Testicular cancer has a high survival rate, but the chemotherapy typically used during treatment can induce nephrotoxicity. Researchers out of Denmark have developed a new AI algorithm that identifies patients who may be vulnerable to nephrotoxicity, sharing their findings in JNCI Cancer Spectrum.
“Maintenance of sufficient renal function during treatment with chemotherapy is vital, and identification of patients at risk for developing nephrotoxicity could influence the treatment of choice if alternatives exist,” wrote Sara L. Garcia, MSc, Technical University of Denmark, and colleagues. “Additionally, impaired renal function has been associated with increased risk of cardiovascular disease, which may pose a problem in long-term cancer survivors.”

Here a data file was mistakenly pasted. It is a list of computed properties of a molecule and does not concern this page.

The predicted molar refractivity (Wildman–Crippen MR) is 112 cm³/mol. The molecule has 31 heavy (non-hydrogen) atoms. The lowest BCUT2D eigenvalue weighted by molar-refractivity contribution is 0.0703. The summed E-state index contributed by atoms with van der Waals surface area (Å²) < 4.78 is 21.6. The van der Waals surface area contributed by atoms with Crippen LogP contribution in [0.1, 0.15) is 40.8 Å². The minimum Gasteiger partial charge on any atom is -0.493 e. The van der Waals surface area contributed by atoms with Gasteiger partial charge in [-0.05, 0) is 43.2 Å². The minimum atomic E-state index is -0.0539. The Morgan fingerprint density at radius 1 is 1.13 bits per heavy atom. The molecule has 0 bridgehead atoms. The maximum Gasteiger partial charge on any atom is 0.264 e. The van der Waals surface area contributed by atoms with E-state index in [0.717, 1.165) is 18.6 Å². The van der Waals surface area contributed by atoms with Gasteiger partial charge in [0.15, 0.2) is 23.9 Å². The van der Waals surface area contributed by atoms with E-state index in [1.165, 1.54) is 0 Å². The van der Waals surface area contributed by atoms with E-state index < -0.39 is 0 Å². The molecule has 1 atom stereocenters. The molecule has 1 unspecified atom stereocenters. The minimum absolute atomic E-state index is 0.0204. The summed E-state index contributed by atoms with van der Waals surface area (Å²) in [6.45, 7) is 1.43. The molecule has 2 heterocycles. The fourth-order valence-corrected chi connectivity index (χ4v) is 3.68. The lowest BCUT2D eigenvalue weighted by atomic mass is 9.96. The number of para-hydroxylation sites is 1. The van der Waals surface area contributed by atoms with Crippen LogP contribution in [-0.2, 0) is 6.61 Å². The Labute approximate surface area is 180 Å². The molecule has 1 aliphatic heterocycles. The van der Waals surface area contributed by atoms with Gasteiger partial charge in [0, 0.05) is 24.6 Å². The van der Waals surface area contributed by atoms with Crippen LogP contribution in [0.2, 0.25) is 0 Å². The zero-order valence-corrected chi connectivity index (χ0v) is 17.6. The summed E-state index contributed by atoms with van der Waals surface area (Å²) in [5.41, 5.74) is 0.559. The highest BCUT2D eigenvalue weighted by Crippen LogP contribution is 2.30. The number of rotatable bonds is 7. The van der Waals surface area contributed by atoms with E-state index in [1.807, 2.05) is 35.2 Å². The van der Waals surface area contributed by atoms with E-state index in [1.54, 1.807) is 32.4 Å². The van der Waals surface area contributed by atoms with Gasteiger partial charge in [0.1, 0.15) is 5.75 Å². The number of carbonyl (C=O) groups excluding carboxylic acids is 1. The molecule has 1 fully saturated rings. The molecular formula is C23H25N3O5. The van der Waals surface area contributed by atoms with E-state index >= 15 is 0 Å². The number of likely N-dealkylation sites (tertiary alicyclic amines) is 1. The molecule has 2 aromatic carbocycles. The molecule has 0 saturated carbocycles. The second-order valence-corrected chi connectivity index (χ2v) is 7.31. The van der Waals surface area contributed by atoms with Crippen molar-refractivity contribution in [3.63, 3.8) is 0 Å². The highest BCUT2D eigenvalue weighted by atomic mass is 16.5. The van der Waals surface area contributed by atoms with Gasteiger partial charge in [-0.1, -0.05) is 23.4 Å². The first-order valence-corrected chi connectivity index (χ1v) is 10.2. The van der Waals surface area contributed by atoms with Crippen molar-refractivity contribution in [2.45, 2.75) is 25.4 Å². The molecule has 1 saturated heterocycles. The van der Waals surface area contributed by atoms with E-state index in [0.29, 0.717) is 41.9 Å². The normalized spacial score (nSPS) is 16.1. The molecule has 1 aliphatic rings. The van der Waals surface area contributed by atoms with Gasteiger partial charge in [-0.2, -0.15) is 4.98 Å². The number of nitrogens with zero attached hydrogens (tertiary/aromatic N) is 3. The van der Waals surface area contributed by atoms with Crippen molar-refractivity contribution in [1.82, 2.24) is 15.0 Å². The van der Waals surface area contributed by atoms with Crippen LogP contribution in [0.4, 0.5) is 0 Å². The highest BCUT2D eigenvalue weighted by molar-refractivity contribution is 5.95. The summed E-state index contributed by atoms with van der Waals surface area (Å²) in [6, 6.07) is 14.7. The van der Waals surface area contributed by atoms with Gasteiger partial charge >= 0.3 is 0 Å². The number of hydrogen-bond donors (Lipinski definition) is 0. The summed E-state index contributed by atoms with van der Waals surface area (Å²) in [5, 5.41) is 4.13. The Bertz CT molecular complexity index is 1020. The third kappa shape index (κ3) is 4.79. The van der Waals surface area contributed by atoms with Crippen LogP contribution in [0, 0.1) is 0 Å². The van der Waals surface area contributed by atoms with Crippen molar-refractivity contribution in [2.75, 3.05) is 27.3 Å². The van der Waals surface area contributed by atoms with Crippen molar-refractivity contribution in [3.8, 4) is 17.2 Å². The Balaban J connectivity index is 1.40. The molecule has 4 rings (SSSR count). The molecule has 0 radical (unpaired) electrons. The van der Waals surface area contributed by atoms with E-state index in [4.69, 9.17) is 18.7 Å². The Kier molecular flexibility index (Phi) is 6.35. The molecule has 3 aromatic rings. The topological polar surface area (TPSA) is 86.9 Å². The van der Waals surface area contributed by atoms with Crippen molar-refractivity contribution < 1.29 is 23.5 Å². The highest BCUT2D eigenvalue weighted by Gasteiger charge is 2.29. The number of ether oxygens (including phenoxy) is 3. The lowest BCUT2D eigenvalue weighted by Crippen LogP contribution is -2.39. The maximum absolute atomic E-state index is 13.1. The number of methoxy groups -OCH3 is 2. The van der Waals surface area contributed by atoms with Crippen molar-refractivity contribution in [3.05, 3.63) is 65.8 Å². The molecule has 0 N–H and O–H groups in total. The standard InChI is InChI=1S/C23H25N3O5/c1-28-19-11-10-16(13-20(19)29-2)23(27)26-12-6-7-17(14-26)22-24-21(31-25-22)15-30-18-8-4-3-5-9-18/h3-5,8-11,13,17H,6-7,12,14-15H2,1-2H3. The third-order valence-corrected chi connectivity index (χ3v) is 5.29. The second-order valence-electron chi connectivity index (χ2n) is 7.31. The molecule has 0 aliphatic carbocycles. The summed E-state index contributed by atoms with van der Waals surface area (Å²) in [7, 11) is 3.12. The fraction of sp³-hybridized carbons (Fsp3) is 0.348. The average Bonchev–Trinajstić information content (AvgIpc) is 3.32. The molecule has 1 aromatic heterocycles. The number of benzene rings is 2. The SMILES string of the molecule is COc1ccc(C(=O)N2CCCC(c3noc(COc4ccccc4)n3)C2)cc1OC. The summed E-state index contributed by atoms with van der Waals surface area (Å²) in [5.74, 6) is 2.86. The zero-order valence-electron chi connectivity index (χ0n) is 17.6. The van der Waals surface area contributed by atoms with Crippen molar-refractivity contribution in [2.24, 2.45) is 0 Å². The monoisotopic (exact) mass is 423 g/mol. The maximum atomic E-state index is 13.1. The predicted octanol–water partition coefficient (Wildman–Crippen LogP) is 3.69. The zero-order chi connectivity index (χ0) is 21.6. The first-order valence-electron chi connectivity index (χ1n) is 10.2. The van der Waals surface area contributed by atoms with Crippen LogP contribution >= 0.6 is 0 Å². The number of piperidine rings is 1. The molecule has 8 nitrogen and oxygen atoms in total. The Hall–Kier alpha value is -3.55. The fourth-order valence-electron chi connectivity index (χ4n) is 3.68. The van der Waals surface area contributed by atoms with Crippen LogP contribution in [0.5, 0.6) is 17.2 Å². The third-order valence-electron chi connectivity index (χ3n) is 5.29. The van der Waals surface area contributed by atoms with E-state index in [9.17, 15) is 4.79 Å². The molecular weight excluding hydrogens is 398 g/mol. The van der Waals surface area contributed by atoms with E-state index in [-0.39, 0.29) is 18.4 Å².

Garcia et al. explored data from 433 patients, using random forest classification algorithms to calculate each patient’s risk of developing nephrotoxicity. The baseline model performed well, but its ability to predict outcomes “substantially improved” when researchers added key genomic information.
Overall, when categorizing each patient by the severity of their risk, the algorithm correctly moved 67% of the patients who developed nephrotoxicity into the high-risk group. In addition, 92% of patients who did not develop nephrotoxicity were correctly moved into the low-risk group.
“The ability to develop machine learning models for patient stratification in different nephrotoxicity risk groups has the potential to balance aggressive treatment against predicted toxicity risk,” the authors wrote.
In addition, the researchers added, the AI model they developed may also prove valuable for the classification of patients undergoing chemotherapy-based treatment for ovarian, bladder and lung cancer.
The full analysis from Garcia and colleagues is available here.